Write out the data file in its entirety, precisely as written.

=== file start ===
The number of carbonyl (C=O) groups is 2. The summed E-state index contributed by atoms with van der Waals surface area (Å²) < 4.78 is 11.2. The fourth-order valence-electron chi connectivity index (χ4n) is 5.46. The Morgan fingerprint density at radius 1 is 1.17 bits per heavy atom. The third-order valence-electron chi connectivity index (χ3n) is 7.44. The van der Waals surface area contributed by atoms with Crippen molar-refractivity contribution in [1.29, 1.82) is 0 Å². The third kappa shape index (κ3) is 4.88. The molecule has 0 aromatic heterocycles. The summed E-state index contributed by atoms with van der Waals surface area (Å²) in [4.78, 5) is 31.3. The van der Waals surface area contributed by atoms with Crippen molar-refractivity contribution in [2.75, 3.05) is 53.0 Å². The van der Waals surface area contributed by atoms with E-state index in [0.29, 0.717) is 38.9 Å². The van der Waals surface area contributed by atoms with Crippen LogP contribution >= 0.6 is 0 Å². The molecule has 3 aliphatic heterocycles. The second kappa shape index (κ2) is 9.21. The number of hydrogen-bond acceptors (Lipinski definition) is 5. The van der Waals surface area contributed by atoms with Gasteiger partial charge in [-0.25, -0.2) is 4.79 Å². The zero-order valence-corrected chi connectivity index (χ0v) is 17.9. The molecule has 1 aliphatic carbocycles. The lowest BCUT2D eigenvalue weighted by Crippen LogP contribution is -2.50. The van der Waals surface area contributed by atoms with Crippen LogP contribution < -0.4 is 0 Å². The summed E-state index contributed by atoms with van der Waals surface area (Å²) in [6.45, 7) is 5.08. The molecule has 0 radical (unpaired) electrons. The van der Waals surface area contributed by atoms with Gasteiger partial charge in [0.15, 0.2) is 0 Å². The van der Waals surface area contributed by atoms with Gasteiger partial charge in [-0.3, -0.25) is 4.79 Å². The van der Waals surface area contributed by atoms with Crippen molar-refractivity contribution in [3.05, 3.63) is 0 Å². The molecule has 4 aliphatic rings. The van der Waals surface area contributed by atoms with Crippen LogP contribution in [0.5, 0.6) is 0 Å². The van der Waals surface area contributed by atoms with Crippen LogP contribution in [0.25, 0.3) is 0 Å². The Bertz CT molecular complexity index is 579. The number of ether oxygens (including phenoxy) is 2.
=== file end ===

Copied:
The number of carbonyl (C=O) groups is 2. The summed E-state index contributed by atoms with van der Waals surface area (Å²) < 4.78 is 11.2. The fourth-order valence-electron chi connectivity index (χ4n) is 5.46. The Morgan fingerprint density at radius 1 is 1.17 bits per heavy atom. The third-order valence-electron chi connectivity index (χ3n) is 7.44. The van der Waals surface area contributed by atoms with Crippen molar-refractivity contribution in [1.29, 1.82) is 0 Å². The third kappa shape index (κ3) is 4.88. The molecule has 0 aromatic heterocycles. The summed E-state index contributed by atoms with van der Waals surface area (Å²) in [4.78, 5) is 31.3. The van der Waals surface area contributed by atoms with Crippen molar-refractivity contribution in [2.75, 3.05) is 53.0 Å². The van der Waals surface area contributed by atoms with E-state index in [0.29, 0.717) is 38.9 Å². The van der Waals surface area contributed by atoms with Crippen LogP contribution >= 0.6 is 0 Å². The molecule has 3 aliphatic heterocycles. The second kappa shape index (κ2) is 9.21. The number of hydrogen-bond acceptors (Lipinski definition) is 5. The van der Waals surface area contributed by atoms with Gasteiger partial charge in [-0.25, -0.2) is 4.79 Å². The zero-order valence-corrected chi connectivity index (χ0v) is 17.9. The molecule has 1 aliphatic carbocycles. The lowest BCUT2D eigenvalue weighted by Crippen LogP contribution is -2.50. The van der Waals surface area contributed by atoms with Crippen LogP contribution < -0.4 is 0 Å². The summed E-state index contributed by atoms with van der Waals surface area (Å²) in [6.45, 7) is 5.08. The molecule has 0 radical (unpaired) electrons. The van der Waals surface area contributed by atoms with Gasteiger partial charge in [0.15, 0.2) is 0 Å². The van der Waals surface area contributed by atoms with Gasteiger partial charge in [-0.3, -0.25) is 4.79 Å². The van der Waals surface area contributed by atoms with Crippen molar-refractivity contribution in [3.05, 3.63) is 0 Å². The molecule has 4 aliphatic rings. The van der Waals surface area contributed by atoms with Crippen LogP contribution in [0.5, 0.6) is 0 Å². The van der Waals surface area contributed by atoms with Crippen LogP contribution in [0.25, 0.3) is 0 Å². The Bertz CT molecular complexity index is 579. The number of ether oxygens (including phenoxy) is 2.